14 Memory Layout of Arrays Arrays in most language implementations are stored in contiguous locations in memory Like Records, arrays may contain “holes” due to alignment requirement Some languages (e.g., Pascal) allow the programmer to specify that an array be packed For multidimensional arrays, there are two layouts: row-major order and column-major order – In row-major order, consecutive locations in memory hold elements that differ by one in the final subscript (except at the ends of rows). – In column-major order, consecutive locations hold elements that differ by one in the initial subscript

15 Row- and Column-major Layout

16 Strings Strings are really just arrays of characters They are often special-cased, to give them flexibility (like polymorphism or dynamic sizing) that is not available for arrays in general. – It's easier to provide these things for strings than for arrays in general because strings are one-dimensional and (more important) non- circular.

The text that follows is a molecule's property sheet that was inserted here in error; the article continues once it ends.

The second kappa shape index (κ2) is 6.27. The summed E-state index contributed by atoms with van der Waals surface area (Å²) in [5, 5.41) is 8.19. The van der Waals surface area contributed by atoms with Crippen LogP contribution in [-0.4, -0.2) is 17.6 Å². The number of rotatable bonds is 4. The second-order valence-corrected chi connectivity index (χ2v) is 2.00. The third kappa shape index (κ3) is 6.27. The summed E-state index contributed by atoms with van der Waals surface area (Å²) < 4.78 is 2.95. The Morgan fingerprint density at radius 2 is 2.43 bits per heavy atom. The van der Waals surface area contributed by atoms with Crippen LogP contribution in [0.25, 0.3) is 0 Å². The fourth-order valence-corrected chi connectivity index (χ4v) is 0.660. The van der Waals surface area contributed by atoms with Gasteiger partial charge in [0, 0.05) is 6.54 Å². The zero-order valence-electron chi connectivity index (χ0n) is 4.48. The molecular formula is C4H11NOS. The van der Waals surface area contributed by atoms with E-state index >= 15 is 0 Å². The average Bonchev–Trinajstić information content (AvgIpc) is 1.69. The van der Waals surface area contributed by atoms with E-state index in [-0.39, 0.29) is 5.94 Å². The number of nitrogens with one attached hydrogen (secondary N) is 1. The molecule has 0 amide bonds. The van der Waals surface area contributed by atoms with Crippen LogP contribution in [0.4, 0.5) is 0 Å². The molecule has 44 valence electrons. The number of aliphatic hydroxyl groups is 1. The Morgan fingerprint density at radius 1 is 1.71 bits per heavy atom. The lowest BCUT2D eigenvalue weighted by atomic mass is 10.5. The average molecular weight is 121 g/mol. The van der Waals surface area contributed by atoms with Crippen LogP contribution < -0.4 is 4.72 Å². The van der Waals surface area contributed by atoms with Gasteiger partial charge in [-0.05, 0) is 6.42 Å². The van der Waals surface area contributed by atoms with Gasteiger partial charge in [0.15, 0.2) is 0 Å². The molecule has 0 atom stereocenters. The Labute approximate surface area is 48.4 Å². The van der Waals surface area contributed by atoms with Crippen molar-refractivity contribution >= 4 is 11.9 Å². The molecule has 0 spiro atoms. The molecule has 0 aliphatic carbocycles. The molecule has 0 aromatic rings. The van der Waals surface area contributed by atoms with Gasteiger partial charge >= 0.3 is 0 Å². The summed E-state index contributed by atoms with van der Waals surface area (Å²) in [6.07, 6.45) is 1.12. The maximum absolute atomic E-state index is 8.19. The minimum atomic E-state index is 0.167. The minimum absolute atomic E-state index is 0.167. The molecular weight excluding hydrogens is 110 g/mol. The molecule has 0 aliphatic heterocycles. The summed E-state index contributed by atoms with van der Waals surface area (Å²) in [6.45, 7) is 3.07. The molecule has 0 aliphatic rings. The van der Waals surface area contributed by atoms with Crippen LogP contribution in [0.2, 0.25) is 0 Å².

17 Strings In some languages, strings have special status, with operations that are not available for arrays of other sorts. – It is easier to provide special features for strings than for arrays in general, because strings are one-dimensional. – Manipulation of variable-length strings is fundamental to a huge number of computer applications. Particularly powerful string facilities are found in various scripting languages such as Perl, Python and Ruby. C, Pascal, and Ada require that the length of a string-valued variable be bound no later than elaboration time, allowing the variable to be implemented as a contiguous array of characters in the current stack frame. Lisp, Icon, ML, Java, C# allow the length of a string-valued variable to change over its lifetime, requiring that the variable be implemented as a block or chain of blocks in the heap.